fri 14/06/2024

Macbeth, St Peter's Church, Manchester | reviews, news & interviews

Macbeth, St. Peter's Church, Manchester

Macbeth, St. Peter's Church, Manchester

Kenneth Branagh marks a superlative return to Shakespeare

Sleep no more: Kenneth Branagh returns to the Bard, this time as Macbeth Johan Persson

Talk about absence making the heart grow fonder! I'm referring not simply to the news value of Kenneth Branagh making one of his comparatively rare returns to the theatre, this from an actor (now a knight) who in his early years popped up regularly on stage. But the more important reawakening of affection is the palpable one expressed between this protean talent and Shakespeare, his long-standing playwright of choice.

There's much to admire in the Manchester International Festival Macbeth staged in a deconsecrated church and with Branagh as both co-director and star, but nothing more so than the vividly communicated sense of a love affair renewed that for all this play's darkening fury sweeps an audience up into its heady embrace. 

the three witches in the Branagh MacbethThe production, co-directed by the American director-choreographer Rob Ashford, here stepping into the world of the Bard for the first time, is long - 135 minutes, no interval - and yet its hurtling intensity is established at the outset by its star. Scarcely have a particularly inky-faced, wild-eyed trio of weird sisters (pictured above) scuttled from view before Branagh's Thane of Cawdor appears before us as part of a thrilling, rain-drenched battle scene whose muddy, take-no-prisoners ferocity directly recalls the career-making Henry V which launched this actor's career on stage and screen. 

This is a military man at home with swordplay, and Terry King's fights have particular force played out at close quarters with the audience seated either side of the sodden rectangular trough that marks out Christopher Oram's sunken abyss of a set. But left on his own, Branagh locates the gathering self-doubt turned to existential exhaustion that comes to overwhelm Macbeth. Remarking "we are yet but young in deed", Branagh gives off the sense of a martial leader weighed down by the same prophecies that catapult him forward, and the actor takes a telling pause during "canst thou not minister to a mind diseased," Macbeth's condition encapsulated in those two syllables: dis / ease. 

Alex Kingston as Lady MacbethIn his last Shakespearean foray, a startling Sheffield Richard III for Michael Grandage 11 years ago, Branagh found an unexpected pathos in the contrast between a gleeful murderer and a pasty, loveless monarch clearly glimpsed in pain. That acumen in Macbeth leads Branagh to all but choke on the words "told by an idiot" as if they contained within them an awful reproach. Indeed, that sense of a soul cracked wide and unsparingly open seems to be the rending forte of Branagh in middle-age, and I doubt I'm alone in preferring this more introspective talent to the rhetorician he was back in the days before he was able to add to his art the inevitable seasoning provided by life. (What a Hamlet he might now make, come to think of it.)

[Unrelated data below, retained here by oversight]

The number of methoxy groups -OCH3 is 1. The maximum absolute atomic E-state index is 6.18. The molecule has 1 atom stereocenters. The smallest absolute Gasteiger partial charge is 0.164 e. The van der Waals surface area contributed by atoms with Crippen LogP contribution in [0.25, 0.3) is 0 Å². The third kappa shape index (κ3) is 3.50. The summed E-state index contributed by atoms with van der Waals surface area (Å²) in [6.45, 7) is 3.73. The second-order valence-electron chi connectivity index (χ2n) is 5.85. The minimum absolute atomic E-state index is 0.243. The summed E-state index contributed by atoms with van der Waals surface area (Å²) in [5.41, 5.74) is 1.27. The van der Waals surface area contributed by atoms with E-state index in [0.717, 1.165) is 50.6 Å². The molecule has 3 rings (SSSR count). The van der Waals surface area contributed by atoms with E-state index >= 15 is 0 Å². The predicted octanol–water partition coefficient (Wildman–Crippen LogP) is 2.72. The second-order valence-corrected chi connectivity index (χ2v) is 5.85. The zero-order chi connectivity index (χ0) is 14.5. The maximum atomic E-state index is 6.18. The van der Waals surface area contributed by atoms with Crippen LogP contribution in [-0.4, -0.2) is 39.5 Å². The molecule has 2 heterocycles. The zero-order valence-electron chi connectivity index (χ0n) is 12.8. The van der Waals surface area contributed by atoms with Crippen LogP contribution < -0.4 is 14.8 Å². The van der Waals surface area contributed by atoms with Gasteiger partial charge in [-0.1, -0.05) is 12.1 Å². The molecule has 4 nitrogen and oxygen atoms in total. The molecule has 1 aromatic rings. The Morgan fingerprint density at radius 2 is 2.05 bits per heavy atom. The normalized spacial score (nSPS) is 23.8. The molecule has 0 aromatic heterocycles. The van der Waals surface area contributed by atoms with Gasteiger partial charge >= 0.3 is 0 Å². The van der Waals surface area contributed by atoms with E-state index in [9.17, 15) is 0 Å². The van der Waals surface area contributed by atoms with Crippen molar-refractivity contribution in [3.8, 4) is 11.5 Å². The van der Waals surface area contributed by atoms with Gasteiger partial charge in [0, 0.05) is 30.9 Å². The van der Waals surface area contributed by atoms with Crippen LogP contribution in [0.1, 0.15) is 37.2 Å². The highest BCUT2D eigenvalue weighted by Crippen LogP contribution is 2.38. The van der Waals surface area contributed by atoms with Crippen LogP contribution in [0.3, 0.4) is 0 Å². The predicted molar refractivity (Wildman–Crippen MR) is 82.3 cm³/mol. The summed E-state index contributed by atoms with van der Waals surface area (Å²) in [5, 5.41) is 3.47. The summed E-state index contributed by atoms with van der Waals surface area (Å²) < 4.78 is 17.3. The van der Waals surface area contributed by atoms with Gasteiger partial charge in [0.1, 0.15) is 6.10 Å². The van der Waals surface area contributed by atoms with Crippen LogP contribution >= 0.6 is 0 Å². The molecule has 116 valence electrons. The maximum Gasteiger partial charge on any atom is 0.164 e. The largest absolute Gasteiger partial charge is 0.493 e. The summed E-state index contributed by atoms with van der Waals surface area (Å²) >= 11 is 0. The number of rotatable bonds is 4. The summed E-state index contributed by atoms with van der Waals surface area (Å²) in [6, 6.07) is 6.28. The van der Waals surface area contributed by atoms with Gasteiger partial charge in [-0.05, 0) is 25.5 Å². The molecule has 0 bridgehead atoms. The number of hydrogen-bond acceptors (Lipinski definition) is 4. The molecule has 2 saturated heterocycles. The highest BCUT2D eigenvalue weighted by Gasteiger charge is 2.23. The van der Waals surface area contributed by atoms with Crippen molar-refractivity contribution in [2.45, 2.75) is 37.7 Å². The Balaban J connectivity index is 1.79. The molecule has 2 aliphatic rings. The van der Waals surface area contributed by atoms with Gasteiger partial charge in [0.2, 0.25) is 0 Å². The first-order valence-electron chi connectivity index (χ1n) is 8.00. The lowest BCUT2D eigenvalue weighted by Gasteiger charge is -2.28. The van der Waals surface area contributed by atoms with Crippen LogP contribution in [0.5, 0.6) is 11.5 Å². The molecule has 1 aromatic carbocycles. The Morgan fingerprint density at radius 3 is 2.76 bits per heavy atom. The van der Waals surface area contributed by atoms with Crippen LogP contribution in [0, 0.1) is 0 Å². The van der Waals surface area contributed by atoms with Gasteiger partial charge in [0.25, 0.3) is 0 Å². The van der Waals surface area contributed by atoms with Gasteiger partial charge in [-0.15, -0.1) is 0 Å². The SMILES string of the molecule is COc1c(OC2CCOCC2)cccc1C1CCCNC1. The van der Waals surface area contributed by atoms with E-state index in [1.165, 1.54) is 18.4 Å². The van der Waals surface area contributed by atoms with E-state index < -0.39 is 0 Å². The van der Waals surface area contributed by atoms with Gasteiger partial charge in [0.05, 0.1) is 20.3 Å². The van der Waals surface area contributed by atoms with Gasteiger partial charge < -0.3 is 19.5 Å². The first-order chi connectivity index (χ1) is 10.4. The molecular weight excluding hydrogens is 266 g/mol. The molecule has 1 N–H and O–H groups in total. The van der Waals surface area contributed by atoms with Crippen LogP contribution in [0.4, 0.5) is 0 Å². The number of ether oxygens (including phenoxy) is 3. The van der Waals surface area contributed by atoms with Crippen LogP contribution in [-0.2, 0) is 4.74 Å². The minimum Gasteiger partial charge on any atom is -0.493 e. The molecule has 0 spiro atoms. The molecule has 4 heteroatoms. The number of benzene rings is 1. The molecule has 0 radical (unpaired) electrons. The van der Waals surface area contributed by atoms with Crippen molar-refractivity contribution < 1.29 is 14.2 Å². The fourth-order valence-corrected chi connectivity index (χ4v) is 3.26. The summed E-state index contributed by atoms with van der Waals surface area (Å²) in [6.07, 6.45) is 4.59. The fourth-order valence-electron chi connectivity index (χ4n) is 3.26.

And Branagh remains, as ever, a company player, Alex Kingston's ravishing Lady Macbeth (pictured above) filling the distaff spot that once upon a time would have been taken by Samantha Bond - or Emma Thompson. It helps that there truly is a "natural ruby" to Kingston's cheeks, the actress first seen, her back to the house, dressed in soon-to-be-sullied white before an array of candles that are tellingly snuffed out as the play succumbs to darkness. If she falters only in a rather fruity sleepwalking scene, that's of a piece with a staging that loses momentum in its final stretch, the long Malcolm/Macduff face-off here laid low by the sort of generic shoutiness that is never once apparent from Branagh himself. (Among a notably beard-heavy supporting cast, special kudos to Daniel Ings' bawdy, antic Porter: a commanding reinvention of a frequently irksome role.) 

Stepping back, one might question why it is that Branagh has been so chary of late about sharing Shakespeare with the public: Richard III never travelled beyond Sheffield, and I know of no plans for this Macbeth once the sold-out run - playing to 280 a night - finishes on 20 July with a performance that will be screened under the NTLive banner. But that approach, too, may be in keeping with this more introspective Branagh, who has nothing left to prove except an ongoing, and inordinate, empathy with the Shakespearean imagination even as we are left wondering to what battlefield of the human psyche he will lead us next. 

The sense of a soul cracked wide and unsparingly open seems to be the rending forte of Kenneth Branagh in middle-age


Editor Rating: 
Average: 4 (1 vote)

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Excellent review - after just having seen this through NFT Live yesterday, I must agree that Branagh was superb. Let's hope he doesn't leave it 11 years before he takes on another Shakespearean role.

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